Climate change can turn Monarch Butterflies’ favorite food into poison
New research is documenting the impact of increased CO2 in our atmosphere on the plants, wildlife, farms and waterways we are all working to conserve. With CO2 levels recently, as of May, the highest they have been in 2 million years (based upon ice-core research and atmospheric testing), we are now facing increasingly serious challenges to the lands, waters and places we love.
Scientists at Louisiana State University (LSU) are investigating the relationship between climate change and species responses.
The Monarch Butterfly, already stressed because of habitat damage and pesticides, is now caught in the cross-hairs of how plants are responding to increased CO2.
LSU clarifies that there are several different species of milkweed, but they all share a common trait. They produce toxic chemicals in their leaf tissue called cardenolides that deter most vertebrate predators.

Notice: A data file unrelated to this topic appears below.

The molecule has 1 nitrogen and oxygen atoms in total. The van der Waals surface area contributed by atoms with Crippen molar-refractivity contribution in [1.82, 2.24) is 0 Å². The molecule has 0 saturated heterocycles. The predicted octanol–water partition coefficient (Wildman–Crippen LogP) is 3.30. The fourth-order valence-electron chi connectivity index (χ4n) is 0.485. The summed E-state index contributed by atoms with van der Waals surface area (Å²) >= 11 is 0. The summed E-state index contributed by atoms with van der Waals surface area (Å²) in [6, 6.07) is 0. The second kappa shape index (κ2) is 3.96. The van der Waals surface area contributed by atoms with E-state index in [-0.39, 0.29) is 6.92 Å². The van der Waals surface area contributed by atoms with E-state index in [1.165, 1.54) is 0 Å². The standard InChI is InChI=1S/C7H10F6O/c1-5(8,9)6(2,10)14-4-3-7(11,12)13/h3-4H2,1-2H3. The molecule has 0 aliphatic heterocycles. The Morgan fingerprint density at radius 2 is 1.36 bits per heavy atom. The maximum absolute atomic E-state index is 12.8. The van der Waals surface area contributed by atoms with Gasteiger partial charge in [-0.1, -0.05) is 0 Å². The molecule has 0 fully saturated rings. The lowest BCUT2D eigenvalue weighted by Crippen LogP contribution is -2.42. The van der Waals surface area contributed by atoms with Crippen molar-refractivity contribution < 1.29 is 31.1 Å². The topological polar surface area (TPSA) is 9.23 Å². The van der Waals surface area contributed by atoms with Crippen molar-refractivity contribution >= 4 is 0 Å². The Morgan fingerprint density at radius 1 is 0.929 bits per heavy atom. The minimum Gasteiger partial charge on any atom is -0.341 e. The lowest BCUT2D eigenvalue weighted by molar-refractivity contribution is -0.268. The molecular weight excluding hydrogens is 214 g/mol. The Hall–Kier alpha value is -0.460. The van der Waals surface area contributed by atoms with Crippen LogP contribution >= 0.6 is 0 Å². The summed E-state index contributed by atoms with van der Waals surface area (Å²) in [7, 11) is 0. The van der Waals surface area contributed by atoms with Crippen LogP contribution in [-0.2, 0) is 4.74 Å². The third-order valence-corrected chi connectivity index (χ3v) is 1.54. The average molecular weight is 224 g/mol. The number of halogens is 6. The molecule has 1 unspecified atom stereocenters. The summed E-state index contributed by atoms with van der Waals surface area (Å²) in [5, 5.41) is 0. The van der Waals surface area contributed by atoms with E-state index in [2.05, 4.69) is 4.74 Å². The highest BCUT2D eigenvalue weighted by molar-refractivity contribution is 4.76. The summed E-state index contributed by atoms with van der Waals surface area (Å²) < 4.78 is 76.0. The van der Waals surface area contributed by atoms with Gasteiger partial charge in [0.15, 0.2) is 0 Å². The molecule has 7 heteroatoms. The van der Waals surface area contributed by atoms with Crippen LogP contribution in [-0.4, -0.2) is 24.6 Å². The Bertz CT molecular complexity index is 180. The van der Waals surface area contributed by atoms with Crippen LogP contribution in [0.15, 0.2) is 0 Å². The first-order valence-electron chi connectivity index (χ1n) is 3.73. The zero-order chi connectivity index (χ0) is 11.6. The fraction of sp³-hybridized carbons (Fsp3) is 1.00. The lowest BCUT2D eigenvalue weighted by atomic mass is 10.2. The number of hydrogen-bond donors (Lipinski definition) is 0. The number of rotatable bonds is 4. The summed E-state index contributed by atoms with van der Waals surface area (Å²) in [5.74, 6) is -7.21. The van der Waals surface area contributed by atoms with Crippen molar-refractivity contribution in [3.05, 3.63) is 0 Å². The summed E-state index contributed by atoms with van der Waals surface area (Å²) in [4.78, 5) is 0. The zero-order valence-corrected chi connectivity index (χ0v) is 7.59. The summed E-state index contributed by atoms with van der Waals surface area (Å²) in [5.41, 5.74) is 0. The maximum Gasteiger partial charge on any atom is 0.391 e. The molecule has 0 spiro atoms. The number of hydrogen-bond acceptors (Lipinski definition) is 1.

Climate Change and Toxins
These chemicals are in the class of cardiac glycosides that interfere with sodium potassium-pumps in the heart and other tissues and can even affect humans if ingested in large quantities.
They note that Monarchs, however, have evolved to become cardenolide-tolerant up to a certain point.
By laying their eggs on milkweed plants that contain levels of cardenolides that are toxic for their predators, Monarchs protect their caterpillar offspring from being eaten.
After hatching and chowing down on milkweed leaves, the caterpillars are full of cardenolides that make them taste nasty to most predators, such as birds. Monarch Butterflies also sequester this compound in their wings. Their contrasting bright orange and black wings signal “do not eat me” to birds such as blue jays.
But if a milkweed plant produces too much of this toxic chemical, caterpillars that feed on the plant’s leaf tissue may inadvertently poison themselves.¹ It’s a situation they are now watching, with growing concern.
Together, we can make a difference
You can help reduce the pace of climate change, and help save the wildlife, plants, and community landscapes you love.
We, here at the land trust, are working on this as well. Check out our website for ideas on how you can help.
Together, we can address the need to slow down climate change and conserve our region’s farms, wildlife, woodlands and our waterways.
The science is increasingly clear. Now is the time to make a difference. And we are pleased to be able to work with you, to help.